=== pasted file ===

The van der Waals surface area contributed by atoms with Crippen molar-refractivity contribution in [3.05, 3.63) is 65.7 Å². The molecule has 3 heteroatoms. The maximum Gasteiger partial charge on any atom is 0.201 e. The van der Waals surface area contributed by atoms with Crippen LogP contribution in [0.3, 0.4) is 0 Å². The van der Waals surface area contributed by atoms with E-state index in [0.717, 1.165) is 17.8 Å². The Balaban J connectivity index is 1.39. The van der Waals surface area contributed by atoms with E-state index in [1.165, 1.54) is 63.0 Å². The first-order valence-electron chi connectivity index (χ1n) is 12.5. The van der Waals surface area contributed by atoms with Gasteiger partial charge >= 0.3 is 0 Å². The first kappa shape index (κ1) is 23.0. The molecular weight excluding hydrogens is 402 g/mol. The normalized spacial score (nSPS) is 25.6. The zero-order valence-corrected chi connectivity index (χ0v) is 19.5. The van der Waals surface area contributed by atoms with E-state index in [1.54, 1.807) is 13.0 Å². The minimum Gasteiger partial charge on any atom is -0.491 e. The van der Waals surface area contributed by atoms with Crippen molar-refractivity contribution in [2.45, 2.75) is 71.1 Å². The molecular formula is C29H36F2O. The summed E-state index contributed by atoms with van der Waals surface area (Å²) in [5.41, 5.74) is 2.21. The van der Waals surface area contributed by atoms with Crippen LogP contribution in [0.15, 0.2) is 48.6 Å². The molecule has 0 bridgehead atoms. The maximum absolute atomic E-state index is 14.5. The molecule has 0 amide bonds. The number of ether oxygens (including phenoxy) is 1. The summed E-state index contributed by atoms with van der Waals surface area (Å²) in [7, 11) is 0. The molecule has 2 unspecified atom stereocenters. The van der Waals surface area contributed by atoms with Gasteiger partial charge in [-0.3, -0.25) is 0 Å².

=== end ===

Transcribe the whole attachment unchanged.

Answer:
The van der Waals surface area contributed by atoms with Crippen molar-refractivity contribution in [3.05, 3.63) is 65.7 Å². The molecule has 3 heteroatoms. The maximum Gasteiger partial charge on any atom is 0.201 e. The van der Waals surface area contributed by atoms with Crippen LogP contribution in [0.3, 0.4) is 0 Å². The van der Waals surface area contributed by atoms with E-state index in [0.717, 1.165) is 17.8 Å². The Balaban J connectivity index is 1.39. The van der Waals surface area contributed by atoms with E-state index in [1.165, 1.54) is 63.0 Å². The first-order valence-electron chi connectivity index (χ1n) is 12.5. The van der Waals surface area contributed by atoms with Gasteiger partial charge >= 0.3 is 0 Å². The first kappa shape index (κ1) is 23.0. The molecular weight excluding hydrogens is 402 g/mol. The normalized spacial score (nSPS) is 25.6. The zero-order valence-corrected chi connectivity index (χ0v) is 19.5. The van der Waals surface area contributed by atoms with E-state index in [1.54, 1.807) is 13.0 Å². The minimum Gasteiger partial charge on any atom is -0.491 e. The van der Waals surface area contributed by atoms with Crippen molar-refractivity contribution in [2.45, 2.75) is 71.1 Å². The molecular formula is C29H36F2O. The summed E-state index contributed by atoms with van der Waals surface area (Å²) in [5.41, 5.74) is 2.21. The van der Waals surface area contributed by atoms with Crippen LogP contribution in [0.15, 0.2) is 48.6 Å². The molecule has 0 bridgehead atoms. The maximum absolute atomic E-state index is 14.5. The molecule has 0 amide bonds. The number of ether oxygens (including phenoxy) is 1. The summed E-state index contributed by atoms with van der Waals surface area (Å²) in [7, 11) is 0. The molecule has 2 unspecified atom stereocenters. The van der Waals surface area contributed by atoms with Gasteiger partial charge in [-0.3, -0.25) is 0 Å².